Compiled by Emmanuel Koro, African environmental journalist who extensively written on environment and development issues in Africa
IN THIS ISSUE:
Four African countries risk losing CITES CoP18 voting rights for failure to submit their credentials in “proper” form.
Kenyan President supports Botswana ivory trade bid but Kenyan Wildlife Service opposes him,
CITES CoP18 agenda is significantly longer than Johannesburg CoP17.
Egypt, Malawi, Rwanda and Zambia are in danger of being denied their right to vote at CoP18 for failing to submit original credentials to the CITES Secretariat before the start of the meeting. If they are not allowed to vote this could have negative implications on many issues, as their representatives would not be officially recognized as well as their proposals. Egypt fired back saying that its papers are original. “We used an electronic signature and we have done this before,” said an Egyptian representative.
The Kenyan Wildlife Service defied President Uhuru Kenyatta’s decision to have Kenya support Botswana’s ivory trade proposal at CITES CoP18. This directive followed President Kenyatta’s recent meeting with Botswana President Mokgweetsi Masisi.
The Source was informed that certain Western animal rights groups have and continue to pay the Kenyan Wildlife Service millions of U.S dollars in exchange for votes against ivory and rhino horn trade as well as on other issues.
SOURCE COMMENT: This inter-governmental dispute playing out in public is not only shocking, but embarrassing.
The Source hopes President Kenyatta preserves his constitutional authority to govern his country and the KWS accepts its subordinate role in a democratically-governed country.
The CITES Secretary-General Yvonne Higuero told CITES CoP18 delegates and observers at their opening session on Saturday, August 17, that the agenda of CoP 18 is 20 percent longer than the agenda of issues at CoP17 in Johannesburg, South Africa.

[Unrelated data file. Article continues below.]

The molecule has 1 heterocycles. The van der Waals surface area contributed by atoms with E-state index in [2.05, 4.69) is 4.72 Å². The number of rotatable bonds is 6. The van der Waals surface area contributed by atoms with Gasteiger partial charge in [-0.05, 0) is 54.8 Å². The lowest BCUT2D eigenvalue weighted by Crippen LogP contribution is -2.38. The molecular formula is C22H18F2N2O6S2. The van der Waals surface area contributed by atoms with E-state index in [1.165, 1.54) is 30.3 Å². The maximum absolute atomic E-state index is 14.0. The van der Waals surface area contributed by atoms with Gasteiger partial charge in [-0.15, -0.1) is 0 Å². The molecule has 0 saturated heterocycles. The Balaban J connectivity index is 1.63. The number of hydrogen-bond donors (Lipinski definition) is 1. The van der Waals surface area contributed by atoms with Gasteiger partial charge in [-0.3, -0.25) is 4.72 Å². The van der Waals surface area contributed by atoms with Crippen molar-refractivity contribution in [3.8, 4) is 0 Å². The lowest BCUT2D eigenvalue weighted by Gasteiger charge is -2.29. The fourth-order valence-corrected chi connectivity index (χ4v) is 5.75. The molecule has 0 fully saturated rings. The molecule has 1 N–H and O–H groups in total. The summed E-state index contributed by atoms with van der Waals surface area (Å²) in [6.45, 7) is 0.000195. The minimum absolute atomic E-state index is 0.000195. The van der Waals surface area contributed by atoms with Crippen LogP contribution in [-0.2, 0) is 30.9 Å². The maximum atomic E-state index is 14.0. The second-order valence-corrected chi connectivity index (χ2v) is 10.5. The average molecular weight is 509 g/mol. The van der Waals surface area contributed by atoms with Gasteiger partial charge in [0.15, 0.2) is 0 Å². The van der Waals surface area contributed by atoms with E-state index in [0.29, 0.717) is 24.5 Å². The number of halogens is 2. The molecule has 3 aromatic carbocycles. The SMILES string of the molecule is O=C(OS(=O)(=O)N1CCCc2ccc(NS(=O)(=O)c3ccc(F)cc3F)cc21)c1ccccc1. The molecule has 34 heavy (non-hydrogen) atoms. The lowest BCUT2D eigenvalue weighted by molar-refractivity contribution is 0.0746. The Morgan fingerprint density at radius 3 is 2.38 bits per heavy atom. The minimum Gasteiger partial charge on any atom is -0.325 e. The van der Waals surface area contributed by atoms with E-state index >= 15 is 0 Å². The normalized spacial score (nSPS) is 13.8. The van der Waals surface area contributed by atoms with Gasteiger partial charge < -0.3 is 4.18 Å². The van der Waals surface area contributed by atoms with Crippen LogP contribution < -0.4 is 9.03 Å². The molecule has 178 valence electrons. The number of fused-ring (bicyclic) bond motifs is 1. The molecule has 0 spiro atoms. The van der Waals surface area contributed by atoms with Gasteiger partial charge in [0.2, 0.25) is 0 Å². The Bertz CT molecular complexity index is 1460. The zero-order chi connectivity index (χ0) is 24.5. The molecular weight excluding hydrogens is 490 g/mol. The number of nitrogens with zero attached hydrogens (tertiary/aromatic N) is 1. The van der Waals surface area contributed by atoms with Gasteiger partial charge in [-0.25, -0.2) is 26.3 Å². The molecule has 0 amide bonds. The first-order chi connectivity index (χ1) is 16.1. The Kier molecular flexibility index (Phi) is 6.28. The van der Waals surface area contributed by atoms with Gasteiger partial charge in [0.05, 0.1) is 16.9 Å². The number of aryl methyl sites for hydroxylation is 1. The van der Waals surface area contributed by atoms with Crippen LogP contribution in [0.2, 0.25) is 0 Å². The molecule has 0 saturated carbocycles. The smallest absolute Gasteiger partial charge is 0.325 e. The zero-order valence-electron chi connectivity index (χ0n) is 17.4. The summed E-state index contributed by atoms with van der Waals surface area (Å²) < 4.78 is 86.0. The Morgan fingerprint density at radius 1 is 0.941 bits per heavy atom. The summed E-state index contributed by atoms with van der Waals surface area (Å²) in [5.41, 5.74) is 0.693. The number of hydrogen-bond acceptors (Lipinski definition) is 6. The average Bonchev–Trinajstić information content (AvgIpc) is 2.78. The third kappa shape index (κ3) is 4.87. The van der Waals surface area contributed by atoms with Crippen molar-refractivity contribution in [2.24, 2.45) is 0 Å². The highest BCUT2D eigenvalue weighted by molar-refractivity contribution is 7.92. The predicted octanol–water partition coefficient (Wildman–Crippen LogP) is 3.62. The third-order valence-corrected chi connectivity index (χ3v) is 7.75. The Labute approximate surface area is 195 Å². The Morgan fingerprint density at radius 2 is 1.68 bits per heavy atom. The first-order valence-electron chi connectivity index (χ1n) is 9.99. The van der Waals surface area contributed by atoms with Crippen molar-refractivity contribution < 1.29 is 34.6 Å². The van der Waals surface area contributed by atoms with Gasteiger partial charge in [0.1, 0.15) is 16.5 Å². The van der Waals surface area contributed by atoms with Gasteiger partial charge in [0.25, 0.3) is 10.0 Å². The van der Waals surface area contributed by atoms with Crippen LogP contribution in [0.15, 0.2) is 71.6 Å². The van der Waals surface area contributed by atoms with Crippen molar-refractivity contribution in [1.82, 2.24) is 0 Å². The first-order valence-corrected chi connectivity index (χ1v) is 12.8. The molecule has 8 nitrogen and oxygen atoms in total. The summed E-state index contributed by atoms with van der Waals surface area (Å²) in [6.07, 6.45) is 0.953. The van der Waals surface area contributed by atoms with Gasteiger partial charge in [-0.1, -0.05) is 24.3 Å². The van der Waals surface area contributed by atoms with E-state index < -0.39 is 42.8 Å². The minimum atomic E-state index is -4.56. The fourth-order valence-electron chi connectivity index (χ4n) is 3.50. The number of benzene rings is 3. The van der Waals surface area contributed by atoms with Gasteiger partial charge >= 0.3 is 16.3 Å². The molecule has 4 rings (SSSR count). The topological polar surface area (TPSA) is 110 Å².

This increased workload has forced the CITES Secretariat to schedule a night session of indeterminate length to better ensure getting through the agenda in the days allotted for this Conference of the Parties.
SOURCE COMMENT The CITES Secretariat could have avoided planning an unprecedented night meeting by asking the Chair to declare out of order, member countries who congratulate the chairpersons on their election to office. No one cares, no one listens, and no one pays attention to such congratulatory messages — not even those on the Chairman’s table who can be seen chatting, shuffling papers, and otherwise ignoring the speakers. With 180 potential interventions, each taking 1 minute to stumble through the obligatory observations, the Conference could gain as much as three hours for substantive discussion. Could it be that the Secretariat really likes the drama of a night session to show how busy CITES is?
Yesterday at the Ibis Hotel in Geneva, The Source saw delegates from Chad milling around a young blonde Humane Society of the United States representative in what was clearly a money handout meeting. They later disappeared with her to an unknown venue.
SOURCE COMMENT: Country votes seem to be on sale again as usual. THE SOURCE will be on guard to determine if countries vote against sustainable use at the command of their paymasters from the animal rights groups and against the demands of their country’s needs.
Are you listening Kenya?